Friday Reads: Cape Cod in Poetry

Since April is National Poetry Month what better time to share a little gem of a poetry book I just discovered yesterday.  A patron emailed the reference department to say that she had read that there was a poem dedicated to each town on the Cape, and could we get her a copy of the Falmouth poem.  I hadn’t heard of their being such a series of poems, but it sure sounded like a possibility.  If it didn’t exist already, what a great project for someone.   Now that you mention it, given our rich literary heritage, each Cape town should have an official poem, much like each state having an official bird.

Well, I did some sleuthing and came up with several poems about Falmouth, although none of them were labeled “official town poem,” and the fact that Falmouth appointed its first and only Poet Laureate in 2012, Adelaide Cummings.  Also during my searching, I discovered a nifty little old book:  Cape Cod in Poetry edited by Joshua Freeman Crowell and Florence Hathaway Crowell.  It was published in 1924 by the Four Seas Company of Boston and bears an old stamp from when we were known as “Falmouth Free Public Library”.

Cape Cod in Poetry nearly fits the bill for having what the patron described as a poem dedicated to each town on the Cape.  Orleans and Bourne are not included, but several villages are, such as Craigville, Pocasset and Wianno.  Most towns had a couple poems each, but Falmouth, which appears first for some reason, has nine.  Most are by Katharine Lee Bates, author of the poem America the Beautiful, who was born in Falmouth in 1859.  I used this book and others to answer the patron’s question about a copy of a Falmouth poem, but I neglected to mention that there were poems about most other towns on the Cape in it as well.  To my surprise, the patron replied that she already owned a copy of the book and she had purchased it at one of the annual book sales our Friends of the Falmouth Public Library hold around the fourth of July!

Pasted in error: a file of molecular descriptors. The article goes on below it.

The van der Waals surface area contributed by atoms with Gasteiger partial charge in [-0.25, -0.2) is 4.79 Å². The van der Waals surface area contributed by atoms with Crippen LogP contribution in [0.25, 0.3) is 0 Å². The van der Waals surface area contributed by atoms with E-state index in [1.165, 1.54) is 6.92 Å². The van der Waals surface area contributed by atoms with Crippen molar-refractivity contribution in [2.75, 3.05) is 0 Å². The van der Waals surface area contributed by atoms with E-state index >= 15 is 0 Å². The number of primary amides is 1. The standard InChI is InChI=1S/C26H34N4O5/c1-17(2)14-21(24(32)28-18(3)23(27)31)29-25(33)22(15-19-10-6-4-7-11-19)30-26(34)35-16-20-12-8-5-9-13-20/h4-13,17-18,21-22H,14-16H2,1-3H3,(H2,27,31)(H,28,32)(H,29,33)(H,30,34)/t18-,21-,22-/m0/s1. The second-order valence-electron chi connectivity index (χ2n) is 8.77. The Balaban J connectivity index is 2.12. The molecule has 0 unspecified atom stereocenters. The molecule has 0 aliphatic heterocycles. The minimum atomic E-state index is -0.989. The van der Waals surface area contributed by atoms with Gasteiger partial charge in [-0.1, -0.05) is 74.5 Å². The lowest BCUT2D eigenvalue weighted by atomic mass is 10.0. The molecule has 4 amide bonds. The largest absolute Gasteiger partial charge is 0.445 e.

The editor, Joshua Freeman Crowell, was a poet and writer of children’s books.  His goal in creating this anthology was to “preserve first, for the friends and lovers of the Cape, the essence of the historical and local spirit; and with that, provide characteristic examples of the work of the more widely known poets who were either born on, or were, in some way, associated with the Cape.”  My favorite part of the book is the index by locality with biographical notes.  You can look up a town and see a list of poets whose work is included in that section.  Most entries also include a biographical note, such as “birthplace,” “visitor,” or “summer resident.”  For instance, did you know Conrad Aiken was a former resident of South Yarmouth, Edna St. Vincent Millay summered in Truro and that Joseph C. Lincoln was born in Brewster and summered in Chatham? I was tickled to find out.

If you would like to make your own interesting discoveries about Cape Cod in Poetry, you can find this book in the local history collection in the reference room.  Due to its importance and fragility, it cannot be checked out, but you are welcome to find a cozy seat by a window and enjoy it in the library for as long as you like.  Stop by the reference desk and we’ll share it with you.

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